Oh hey, thanks for sending a message and thanks for using my course! That course is reaaaally old and I should look through it, in fact I had completely forgotten I’d even made it.
In correct Esperanto it can be malpurĝardeno, malpuraĝardeno, malpura ĝardeno or ĝardeno malpura. I probably didn’t put all those answers in as options. I have no idea if I wrote it in the course itself or not but the ending vowels -a -e -o aren’t just grammatical endings, they’re actually separate, unique words just as “cat” or “fear” is a unique word in English. So when we compound words, adding -a -e -o in is more like exactly specifying the relationship between the two words instead of leaving it up to common sense.
In something like malpurĝardeno common sense tell us it must be malpura, but we might get confused (not necessarily due to any irregularities in Esperanto, but due to irregularities in our brain from our own native languages) in another word, such as “miaopinie - in my opinion”. Logically there’s no reason why we can’t say “miopinie” instead of “miaopinie” but it’s just easier for most of us to figure out that it must be understood as “my opinion” and not “i opinion” if we add the -a in there.
“de vintro” and “vintra” are both equally as common (also, people can and do say malsomero “opposite-summer” for winter, or “malvintro” for summer). People normally pick which one of the two to use depending on their native language, but frankly speaking the better you get at esperanto the more you crave to make what you’re writing FASTER and SHORTER and thus you’ll more often favor forms like “vintra”. “vintres” is far less common than both those other two but i’ve been seeing it around more and more lately.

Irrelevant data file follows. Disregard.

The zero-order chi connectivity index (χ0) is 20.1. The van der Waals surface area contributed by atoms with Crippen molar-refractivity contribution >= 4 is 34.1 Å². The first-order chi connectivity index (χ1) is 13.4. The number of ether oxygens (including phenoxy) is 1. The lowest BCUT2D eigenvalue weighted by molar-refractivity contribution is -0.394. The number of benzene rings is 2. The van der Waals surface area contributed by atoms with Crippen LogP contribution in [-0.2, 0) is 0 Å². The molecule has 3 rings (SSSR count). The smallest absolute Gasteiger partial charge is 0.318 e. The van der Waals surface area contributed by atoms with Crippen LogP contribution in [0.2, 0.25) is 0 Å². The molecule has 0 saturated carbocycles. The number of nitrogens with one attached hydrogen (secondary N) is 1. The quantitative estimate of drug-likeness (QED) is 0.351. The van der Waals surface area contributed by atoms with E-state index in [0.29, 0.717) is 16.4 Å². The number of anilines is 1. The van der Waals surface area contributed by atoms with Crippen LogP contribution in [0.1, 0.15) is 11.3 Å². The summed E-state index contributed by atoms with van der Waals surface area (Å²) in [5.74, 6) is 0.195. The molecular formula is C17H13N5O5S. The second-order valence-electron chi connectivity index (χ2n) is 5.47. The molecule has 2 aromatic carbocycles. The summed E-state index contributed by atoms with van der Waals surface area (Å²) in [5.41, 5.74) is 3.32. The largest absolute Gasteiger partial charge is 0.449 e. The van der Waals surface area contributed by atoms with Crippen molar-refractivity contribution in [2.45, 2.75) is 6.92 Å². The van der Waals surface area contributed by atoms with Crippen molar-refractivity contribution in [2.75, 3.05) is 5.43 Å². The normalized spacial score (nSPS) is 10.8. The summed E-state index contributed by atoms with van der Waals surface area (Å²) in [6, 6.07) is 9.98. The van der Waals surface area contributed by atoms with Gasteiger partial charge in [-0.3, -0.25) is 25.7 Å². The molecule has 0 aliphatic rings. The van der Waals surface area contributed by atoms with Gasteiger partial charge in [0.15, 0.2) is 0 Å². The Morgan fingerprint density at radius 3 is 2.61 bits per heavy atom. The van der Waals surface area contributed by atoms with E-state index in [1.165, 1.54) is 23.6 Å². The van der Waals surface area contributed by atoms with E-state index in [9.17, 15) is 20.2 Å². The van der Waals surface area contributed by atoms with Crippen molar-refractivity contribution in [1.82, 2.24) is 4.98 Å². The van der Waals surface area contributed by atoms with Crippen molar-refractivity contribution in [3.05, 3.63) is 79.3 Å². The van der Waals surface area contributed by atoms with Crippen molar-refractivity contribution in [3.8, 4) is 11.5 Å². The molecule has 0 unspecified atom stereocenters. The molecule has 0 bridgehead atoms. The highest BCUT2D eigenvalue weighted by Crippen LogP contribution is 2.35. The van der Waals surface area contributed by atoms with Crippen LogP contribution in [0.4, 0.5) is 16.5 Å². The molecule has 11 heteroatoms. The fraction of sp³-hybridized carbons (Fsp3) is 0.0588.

As an example of what I mean by shorter forms, I forgot if I put it in the course or not, but you can say for example:
miadomes “my house’s”, instead of “de mia domo”
la aĉetirontes hundo (aĉet-(ej)-ir-o-nt-es)
la aĉetejirontes hundo
“the (person who’s) going to go shop’s dog”, or “the dog of the (person who’ll be) going to the store”
instead of “de la ulo/homo/persono kiu iros aĉeti”, “…kiu iros fari aĉeton” or “…kiu iros al la aĉetejo”. Also, this is a case where saying “la aĉetejironta hundo”, -a instead of -es, would change meaning if context didn’t make it clear (it would then be “the DOG who is going to go to the store”, unless we already know we’re talking about a person)
I especially notice these kinds of things gaining more popularity on places like Twitter where we’re forced to reduce letter count as much as possible, but I’ve seen them in fiction and so on as well.